3. How can we be better at turning our successes into his glory rather than our own?

CAST Voices Devotion: Jesus’ Way

CAST is starting an exciting new weekly devotional resource, written by our very own staff!  Our goal is to share from our experience with social justice and development issues in South Africa, as well as sharing what the Bible has to say about these issues.  If you are looking for devotional material that speaks to living out your faith in a practical way, you’ve come to the right place!

CAST Voices Devotion: Jesus’ Way

By Jean-Ray Knighton Fitt

7 February 2017

 Scripture: Philippians 2:5-8

In your relationships with each another, have the same mindset as Christ Jesus: Who, being in very nature God, did not consider equality with God something to cling to; rather, he made himself nothing by taking on the nature of a servant, being born as a human being. And when he appeared in human form, he humbled himself by becoming obedient to death—even death on a cross!


This is the great mystery of the Christian faith – that God himself didn’t try to hold on to all the authority and power that was His anyway. But he let it go so that he could become like the people he loved and needed to save: not just like them in the way He looked, but in every experience – even the most final and fearful experience: death.

He didn’t just take a couple of steps down so that he could get closer to us and shake our hands … he came all the way down to the bottom, to the very bottom, even lower than the bottom actually! He willingly walked through the very worst of being human – and that is why he overcame it. And the Bible says we need to have the same attitude.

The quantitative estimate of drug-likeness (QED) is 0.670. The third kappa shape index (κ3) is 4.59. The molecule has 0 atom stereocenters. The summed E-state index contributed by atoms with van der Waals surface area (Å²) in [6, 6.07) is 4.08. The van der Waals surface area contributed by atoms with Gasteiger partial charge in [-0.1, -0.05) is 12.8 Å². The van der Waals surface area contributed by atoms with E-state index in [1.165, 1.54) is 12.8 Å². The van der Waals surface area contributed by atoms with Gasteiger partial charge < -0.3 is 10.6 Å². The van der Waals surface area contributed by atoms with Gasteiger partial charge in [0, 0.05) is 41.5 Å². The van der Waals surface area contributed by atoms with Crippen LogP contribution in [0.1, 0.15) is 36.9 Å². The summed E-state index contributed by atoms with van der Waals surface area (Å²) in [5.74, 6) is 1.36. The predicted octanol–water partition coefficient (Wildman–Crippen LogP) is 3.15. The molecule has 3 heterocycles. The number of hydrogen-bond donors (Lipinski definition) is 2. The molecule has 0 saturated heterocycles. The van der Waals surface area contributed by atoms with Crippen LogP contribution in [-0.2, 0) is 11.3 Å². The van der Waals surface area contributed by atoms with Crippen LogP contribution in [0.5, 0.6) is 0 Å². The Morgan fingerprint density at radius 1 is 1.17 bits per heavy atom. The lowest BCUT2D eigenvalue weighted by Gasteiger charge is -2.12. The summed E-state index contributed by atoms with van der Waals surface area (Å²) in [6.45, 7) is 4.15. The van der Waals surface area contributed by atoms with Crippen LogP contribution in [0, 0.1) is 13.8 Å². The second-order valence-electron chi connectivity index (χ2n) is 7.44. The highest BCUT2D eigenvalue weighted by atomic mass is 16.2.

Why did he do that? Could he not have saved us some other way? Of course he could have – he is God! But it was his choice to do it this way, and God always makes the best choice. And so we have it from God himself – not just in his words, but also in his actions: Humility and letting go of all the things that make us feel important is the very best way to show love and to save.

So often people have used development to make themselves feel important and look important. They give to others and lift others up so they can feel good about themselves, seem important in the eyes of people they are helping, and seem successful in the eyes of donors and other stakeholders. Instead of lowering ourselves and becoming like those we serve, seeking to really know them and understand their lives while we walk in their shoes, we try to do it another way – find an easier, less sacrificial option.

Perhaps this is why we are still fighting poverty more than 2000 years after Jesus came.


  1. When you look around at Christian leaders, are they leading Jesus’ way?
  2. As disciples of Jesus, everything we do should be about showing love and bringing salvation.  How good are we at doing it Jesus’ way?